Driving Cessation and Risk of Institutionalization
Methods: Data came from the 1998-2008 waves of Health and Retirement Study (N=9,347; 58.6% female; Mean age=74.3). Driving status and health characteristics were assessed by self-report. Institutionalization was assessed by entering into a nursing home. Respondents who had moved to nursing homes after the baseline were retained in the study and interviewed. A series of logistic regression and discrete-time multivariate hazard models were used to estimate the risk for institutionalization associated with driving cessation.
Results: About 7.2% of respondents were institutionalized during follow-ups. Logistic regression results showed that non-drivers (former and never drivers) at baseline were more likely to enter into long-term care as compared to active drivers (OR=1.42, 95% CI=1.01–1.99) after accounting for baseline sociodemographic and health characteristics. Discrete-time hazard model results indicated that driving cessation was significantly associated with the likelihood of institutionalization (HR=7.7, 95% CI=5.9–10.04) after accounting for sociodemographic characteristics and health status.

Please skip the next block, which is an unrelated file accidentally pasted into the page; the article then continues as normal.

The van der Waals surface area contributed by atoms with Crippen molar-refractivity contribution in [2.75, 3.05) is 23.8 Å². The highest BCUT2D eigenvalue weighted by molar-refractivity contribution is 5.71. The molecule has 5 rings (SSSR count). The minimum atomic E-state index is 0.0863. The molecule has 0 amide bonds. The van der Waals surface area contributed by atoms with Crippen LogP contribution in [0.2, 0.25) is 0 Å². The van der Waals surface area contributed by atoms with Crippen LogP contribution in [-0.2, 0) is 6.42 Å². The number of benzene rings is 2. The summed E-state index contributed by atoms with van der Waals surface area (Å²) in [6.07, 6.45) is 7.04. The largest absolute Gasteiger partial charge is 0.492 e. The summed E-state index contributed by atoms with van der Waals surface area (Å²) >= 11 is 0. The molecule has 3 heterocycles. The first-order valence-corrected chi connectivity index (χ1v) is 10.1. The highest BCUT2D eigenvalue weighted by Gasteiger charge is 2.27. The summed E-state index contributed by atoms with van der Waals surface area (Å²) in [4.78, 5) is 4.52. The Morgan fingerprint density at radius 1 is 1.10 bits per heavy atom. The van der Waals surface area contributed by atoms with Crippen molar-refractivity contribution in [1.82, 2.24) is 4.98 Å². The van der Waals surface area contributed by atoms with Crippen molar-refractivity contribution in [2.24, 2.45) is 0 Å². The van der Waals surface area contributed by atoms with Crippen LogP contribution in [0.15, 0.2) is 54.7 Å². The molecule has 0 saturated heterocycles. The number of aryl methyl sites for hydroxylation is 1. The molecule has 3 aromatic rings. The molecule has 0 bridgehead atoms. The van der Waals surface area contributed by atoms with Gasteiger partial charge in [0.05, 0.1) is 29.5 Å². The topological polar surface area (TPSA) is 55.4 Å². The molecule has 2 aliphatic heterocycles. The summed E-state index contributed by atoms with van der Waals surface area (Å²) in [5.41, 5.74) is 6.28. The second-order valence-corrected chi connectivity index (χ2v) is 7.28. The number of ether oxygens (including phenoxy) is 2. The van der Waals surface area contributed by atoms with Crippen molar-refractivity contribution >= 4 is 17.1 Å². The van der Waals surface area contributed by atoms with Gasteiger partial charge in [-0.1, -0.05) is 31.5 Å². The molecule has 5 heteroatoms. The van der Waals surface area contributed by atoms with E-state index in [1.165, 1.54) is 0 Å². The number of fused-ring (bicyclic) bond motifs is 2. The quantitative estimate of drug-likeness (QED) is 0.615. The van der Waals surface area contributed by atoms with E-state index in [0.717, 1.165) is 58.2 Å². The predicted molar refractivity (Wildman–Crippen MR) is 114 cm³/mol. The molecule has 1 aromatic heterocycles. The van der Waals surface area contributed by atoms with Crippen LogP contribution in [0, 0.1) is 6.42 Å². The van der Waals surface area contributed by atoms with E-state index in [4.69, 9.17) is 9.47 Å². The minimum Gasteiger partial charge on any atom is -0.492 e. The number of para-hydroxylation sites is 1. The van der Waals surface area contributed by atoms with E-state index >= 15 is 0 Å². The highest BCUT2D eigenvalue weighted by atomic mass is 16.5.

Conclusions and Implications: The findings imply that driving cessation is an independent risk factor for institutionalization even after accounting for health status. Approximately 90% of older Americans want to stay in their home for as long as possible (referred to as “aging in place”). The findings of this study suggest that independent transportation is essential for aging in place. Social workers working with older adults need to develop and provide effective community-based services to meet the growing needs of alternative transportation; so older adults can remain independent and living in their own homes and communities regardless of their driving status.